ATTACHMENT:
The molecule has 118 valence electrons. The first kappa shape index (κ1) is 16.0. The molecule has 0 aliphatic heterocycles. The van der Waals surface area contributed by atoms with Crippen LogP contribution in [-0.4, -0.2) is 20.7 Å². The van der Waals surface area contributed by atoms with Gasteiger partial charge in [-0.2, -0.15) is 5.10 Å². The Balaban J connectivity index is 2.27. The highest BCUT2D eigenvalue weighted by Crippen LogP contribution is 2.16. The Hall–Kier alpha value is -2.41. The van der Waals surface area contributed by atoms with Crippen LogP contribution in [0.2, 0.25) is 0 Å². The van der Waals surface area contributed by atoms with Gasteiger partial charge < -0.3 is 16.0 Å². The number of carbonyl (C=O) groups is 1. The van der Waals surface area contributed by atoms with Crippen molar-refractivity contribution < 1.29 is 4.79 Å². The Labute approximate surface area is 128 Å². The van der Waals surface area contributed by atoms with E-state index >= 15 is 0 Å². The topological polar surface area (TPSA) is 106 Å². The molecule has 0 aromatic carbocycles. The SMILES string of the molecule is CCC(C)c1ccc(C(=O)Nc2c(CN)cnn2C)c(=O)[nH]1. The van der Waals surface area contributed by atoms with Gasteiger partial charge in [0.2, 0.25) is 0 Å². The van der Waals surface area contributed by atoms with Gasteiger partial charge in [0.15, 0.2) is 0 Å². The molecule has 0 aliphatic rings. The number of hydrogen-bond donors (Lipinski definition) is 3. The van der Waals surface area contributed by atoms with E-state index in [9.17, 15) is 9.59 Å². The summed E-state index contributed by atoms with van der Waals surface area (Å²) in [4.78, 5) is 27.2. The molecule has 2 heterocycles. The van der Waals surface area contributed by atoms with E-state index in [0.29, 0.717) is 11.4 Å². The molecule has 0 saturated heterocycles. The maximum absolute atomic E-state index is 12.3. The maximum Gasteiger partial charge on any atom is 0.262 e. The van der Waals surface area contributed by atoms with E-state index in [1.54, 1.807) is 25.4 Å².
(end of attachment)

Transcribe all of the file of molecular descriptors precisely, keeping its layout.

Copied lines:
The molecule has 118 valence electrons. The first kappa shape index (κ1) is 16.0. The molecule has 0 aliphatic heterocycles. The van der Waals surface area contributed by atoms with Crippen LogP contribution in [-0.4, -0.2) is 20.7 Å². The van der Waals surface area contributed by atoms with Gasteiger partial charge in [-0.2, -0.15) is 5.10 Å². The Balaban J connectivity index is 2.27. The highest BCUT2D eigenvalue weighted by Crippen LogP contribution is 2.16. The Hall–Kier alpha value is -2.41. The van der Waals surface area contributed by atoms with Crippen LogP contribution in [0.2, 0.25) is 0 Å². The van der Waals surface area contributed by atoms with Gasteiger partial charge < -0.3 is 16.0 Å². The number of carbonyl (C=O) groups is 1. The van der Waals surface area contributed by atoms with Crippen molar-refractivity contribution < 1.29 is 4.79 Å². The Labute approximate surface area is 128 Å². The van der Waals surface area contributed by atoms with E-state index >= 15 is 0 Å². The topological polar surface area (TPSA) is 106 Å². The molecule has 0 aromatic carbocycles. The SMILES string of the molecule is CCC(C)c1ccc(C(=O)Nc2c(CN)cnn2C)c(=O)[nH]1. The van der Waals surface area contributed by atoms with Gasteiger partial charge in [0.2, 0.25) is 0 Å². The van der Waals surface area contributed by atoms with Gasteiger partial charge in [0.15, 0.2) is 0 Å². The molecule has 0 aliphatic rings. The number of hydrogen-bond donors (Lipinski definition) is 3. The van der Waals surface area contributed by atoms with E-state index in [9.17, 15) is 9.59 Å². The summed E-state index contributed by atoms with van der Waals surface area (Å²) in [4.78, 5) is 27.2. The molecule has 2 heterocycles. The van der Waals surface area contributed by atoms with E-state index in [0.29, 0.717) is 11.4 Å². The molecule has 0 saturated heterocycles. The maximum absolute atomic E-state index is 12.3. The maximum Gasteiger partial charge on any atom is 0.262 e. The van der Waals surface area contributed by atoms with E-state index in [1.54, 1.807) is 25.4 Å².